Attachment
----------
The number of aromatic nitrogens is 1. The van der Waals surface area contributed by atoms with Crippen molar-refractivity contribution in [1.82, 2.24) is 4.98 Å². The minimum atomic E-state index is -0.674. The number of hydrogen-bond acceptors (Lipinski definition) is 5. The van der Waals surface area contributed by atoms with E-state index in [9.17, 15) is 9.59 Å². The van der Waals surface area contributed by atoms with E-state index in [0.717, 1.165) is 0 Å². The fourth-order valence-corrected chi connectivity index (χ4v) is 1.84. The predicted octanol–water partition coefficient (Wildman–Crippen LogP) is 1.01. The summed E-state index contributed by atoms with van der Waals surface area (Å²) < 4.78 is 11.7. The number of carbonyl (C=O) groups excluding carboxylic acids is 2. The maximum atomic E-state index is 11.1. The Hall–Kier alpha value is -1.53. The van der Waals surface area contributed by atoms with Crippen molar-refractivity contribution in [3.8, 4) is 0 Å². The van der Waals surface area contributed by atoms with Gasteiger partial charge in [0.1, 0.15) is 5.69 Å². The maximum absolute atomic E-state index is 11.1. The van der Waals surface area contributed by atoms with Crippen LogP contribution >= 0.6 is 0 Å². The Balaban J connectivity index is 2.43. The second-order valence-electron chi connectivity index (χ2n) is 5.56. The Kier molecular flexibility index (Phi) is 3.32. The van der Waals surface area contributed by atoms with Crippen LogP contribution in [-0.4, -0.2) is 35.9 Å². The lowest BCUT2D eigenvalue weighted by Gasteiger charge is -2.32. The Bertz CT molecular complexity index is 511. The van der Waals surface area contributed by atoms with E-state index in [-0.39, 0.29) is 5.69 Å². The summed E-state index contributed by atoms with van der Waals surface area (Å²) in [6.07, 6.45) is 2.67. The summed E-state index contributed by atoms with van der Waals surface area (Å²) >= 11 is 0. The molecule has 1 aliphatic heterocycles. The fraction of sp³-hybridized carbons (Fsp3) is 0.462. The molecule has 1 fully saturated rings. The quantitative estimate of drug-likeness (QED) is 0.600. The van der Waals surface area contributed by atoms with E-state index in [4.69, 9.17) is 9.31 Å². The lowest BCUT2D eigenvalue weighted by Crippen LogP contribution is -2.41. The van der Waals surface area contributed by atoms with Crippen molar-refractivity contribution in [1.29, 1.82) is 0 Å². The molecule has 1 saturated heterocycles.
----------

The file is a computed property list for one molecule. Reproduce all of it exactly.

The number of aromatic nitrogens is 1. The van der Waals surface area contributed by atoms with Crippen molar-refractivity contribution in [1.82, 2.24) is 4.98 Å². The minimum atomic E-state index is -0.674. The number of hydrogen-bond acceptors (Lipinski definition) is 5. The van der Waals surface area contributed by atoms with E-state index in [9.17, 15) is 9.59 Å². The van der Waals surface area contributed by atoms with E-state index in [0.717, 1.165) is 0 Å². The fourth-order valence-corrected chi connectivity index (χ4v) is 1.84. The predicted octanol–water partition coefficient (Wildman–Crippen LogP) is 1.01. The summed E-state index contributed by atoms with van der Waals surface area (Å²) < 4.78 is 11.7. The number of carbonyl (C=O) groups excluding carboxylic acids is 2. The maximum atomic E-state index is 11.1. The Hall–Kier alpha value is -1.53. The van der Waals surface area contributed by atoms with Crippen molar-refractivity contribution in [3.8, 4) is 0 Å². The van der Waals surface area contributed by atoms with Gasteiger partial charge in [0.1, 0.15) is 5.69 Å². The maximum absolute atomic E-state index is 11.1. The van der Waals surface area contributed by atoms with Crippen LogP contribution >= 0.6 is 0 Å². The Balaban J connectivity index is 2.43. The second-order valence-electron chi connectivity index (χ2n) is 5.56. The Kier molecular flexibility index (Phi) is 3.32. The van der Waals surface area contributed by atoms with Crippen LogP contribution in [-0.4, -0.2) is 35.9 Å². The lowest BCUT2D eigenvalue weighted by Gasteiger charge is -2.32. The Bertz CT molecular complexity index is 511. The van der Waals surface area contributed by atoms with E-state index in [-0.39, 0.29) is 5.69 Å². The summed E-state index contributed by atoms with van der Waals surface area (Å²) in [6.07, 6.45) is 2.67. The summed E-state index contributed by atoms with van der Waals surface area (Å²) >= 11 is 0. The molecule has 1 aliphatic heterocycles. The fraction of sp³-hybridized carbons (Fsp3) is 0.462. The molecule has 1 fully saturated rings. The quantitative estimate of drug-likeness (QED) is 0.600. The van der Waals surface area contributed by atoms with E-state index in [4.69, 9.17) is 9.31 Å². The lowest BCUT2D eigenvalue weighted by Crippen LogP contribution is -2.41. The van der Waals surface area contributed by atoms with Crippen molar-refractivity contribution in [1.29, 1.82) is 0 Å². The molecule has 1 saturated heterocycles.